Wednesday, May 21, 2008

Celestial Navigation (Getting Prepared)

But before you start taking altitudes of celestial objects, you must be able to find them with the sextant. Trying to find a star with the sextant on a rocking boat is not easy The eyepiece has a small angle of view and the sight is twisted by the sextant mirrors.
One way to find a star is to turn the sextant upside down, point it at the star, and bring the horizon up to the star by adjusting the arm.
It is best if you know the approximate altitudes and azimuths of the stars you are going to observe.

One of the best times to takes sights is on the 04-08 watch. Take advantage of the time of the day when the sky is in best condition for celestial navigation. In the civil twilights, the times when the sun is 6° below the horizon, it's dark enough to see the stars and planets, and light enough to see the horizon.

Take the following items to the deck of the boat:

1) Sextant.

2) Watch.

3) Pencil.

4) Paper, attach the paper to a board, so it's easy to take notes and your work will not be carried away by the wind.
Try to establish a routine to handle these items. You will be observing two numbers (altitude and time) at once, possibly on a rocking boat, so don't let these items make things difficult in the critical time. Save the documentation of your work.

When taking an observation, set your sextant to the expected altitude and point it to the expected azimuth, using a hand compass. The celestial body will probably show in your view.
Adjust the sextant to the correct instrumental altitude. Write name, time and altitude of the observed celestial object.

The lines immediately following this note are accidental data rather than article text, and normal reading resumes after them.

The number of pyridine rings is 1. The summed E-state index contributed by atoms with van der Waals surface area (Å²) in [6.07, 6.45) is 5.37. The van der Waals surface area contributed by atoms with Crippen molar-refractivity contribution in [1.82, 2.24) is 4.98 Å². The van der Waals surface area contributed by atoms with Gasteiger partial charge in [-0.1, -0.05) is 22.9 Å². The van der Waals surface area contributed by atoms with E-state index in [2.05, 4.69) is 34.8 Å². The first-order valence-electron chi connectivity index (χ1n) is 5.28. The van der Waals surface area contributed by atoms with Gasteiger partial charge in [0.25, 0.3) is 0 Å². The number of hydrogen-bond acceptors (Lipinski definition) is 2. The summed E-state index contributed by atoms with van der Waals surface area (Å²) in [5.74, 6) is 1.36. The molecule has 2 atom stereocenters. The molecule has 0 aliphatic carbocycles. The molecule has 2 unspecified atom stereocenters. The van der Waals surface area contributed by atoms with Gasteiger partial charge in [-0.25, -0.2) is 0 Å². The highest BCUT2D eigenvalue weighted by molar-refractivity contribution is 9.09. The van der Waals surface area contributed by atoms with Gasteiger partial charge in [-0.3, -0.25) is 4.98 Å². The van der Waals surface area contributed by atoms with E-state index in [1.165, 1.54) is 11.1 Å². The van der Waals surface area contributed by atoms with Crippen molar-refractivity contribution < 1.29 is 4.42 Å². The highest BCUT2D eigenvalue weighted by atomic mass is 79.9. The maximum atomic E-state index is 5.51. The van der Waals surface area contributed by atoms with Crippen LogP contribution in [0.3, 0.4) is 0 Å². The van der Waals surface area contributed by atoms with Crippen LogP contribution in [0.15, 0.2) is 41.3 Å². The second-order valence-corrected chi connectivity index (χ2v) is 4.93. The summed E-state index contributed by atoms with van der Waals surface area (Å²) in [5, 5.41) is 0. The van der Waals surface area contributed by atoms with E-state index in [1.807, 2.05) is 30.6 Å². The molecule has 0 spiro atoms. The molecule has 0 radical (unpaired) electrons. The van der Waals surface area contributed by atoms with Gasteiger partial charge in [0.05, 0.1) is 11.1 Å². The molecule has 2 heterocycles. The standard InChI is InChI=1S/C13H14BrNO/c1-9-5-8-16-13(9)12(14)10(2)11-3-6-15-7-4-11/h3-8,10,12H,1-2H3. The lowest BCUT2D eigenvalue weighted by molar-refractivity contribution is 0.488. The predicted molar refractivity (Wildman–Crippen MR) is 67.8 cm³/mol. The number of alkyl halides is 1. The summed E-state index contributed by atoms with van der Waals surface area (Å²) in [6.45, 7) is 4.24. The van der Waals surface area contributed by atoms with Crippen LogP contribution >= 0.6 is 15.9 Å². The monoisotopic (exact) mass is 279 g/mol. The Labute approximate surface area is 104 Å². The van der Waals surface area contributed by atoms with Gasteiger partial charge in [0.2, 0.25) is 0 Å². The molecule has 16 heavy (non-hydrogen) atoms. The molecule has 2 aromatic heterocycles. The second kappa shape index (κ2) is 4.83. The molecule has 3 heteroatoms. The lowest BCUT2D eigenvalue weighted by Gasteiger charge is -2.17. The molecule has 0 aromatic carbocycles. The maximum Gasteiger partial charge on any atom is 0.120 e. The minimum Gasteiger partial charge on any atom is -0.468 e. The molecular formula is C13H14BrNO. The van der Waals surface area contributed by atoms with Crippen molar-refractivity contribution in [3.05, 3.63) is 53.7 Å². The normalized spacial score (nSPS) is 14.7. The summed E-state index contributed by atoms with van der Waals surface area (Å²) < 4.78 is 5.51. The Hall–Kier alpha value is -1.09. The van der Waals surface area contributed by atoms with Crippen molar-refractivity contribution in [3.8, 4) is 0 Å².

It's good practice to adjust the sextant micrometer drum always in the same direction. For example, put the star below the horizon and then bring it up by turning the drum in the same direction in all observations. If you go past, repeat the operation from the start. Do the same for the Index Error measurement. The sextant will give different readings, depending on the direction you adjust the drum. Using the same direction for both altitudes and index error measurements cancels this problem.

After adjusting the sextant's drum, read the watch first, because it's changing fast. Write the time. Then write the sextant altitude. Before taking altitudes, measure the Index Error,
Set the altitude to 0°00' and point to the horizon. Adjust the drum until both sides of the horizon are level. Read the Index Error and write it down.

To get good results in celestial navigation, you need to be methodic. As you know, there are many steps, and its easy to make a mistake.
Read the measurements out loud before writing your notes down. (navigators are said to speak to themselves). Make your notes in an organized format. In the header of the table, write date, assumed position, time of twilight and index error. Have a plan ready before going on deck.

But even with all the care, some errors will show. Wrong time or altitude (the so called 60 mile error). Bad star identification. Even wrong date. One of the biggest mistakes is simple adding and subtracting. The important thing is to detect mistakes.
Having good dead reckoning navigation helps a lot. If one of your lines seems out of place, you may have made a mistake. This is why it's good to take several sights.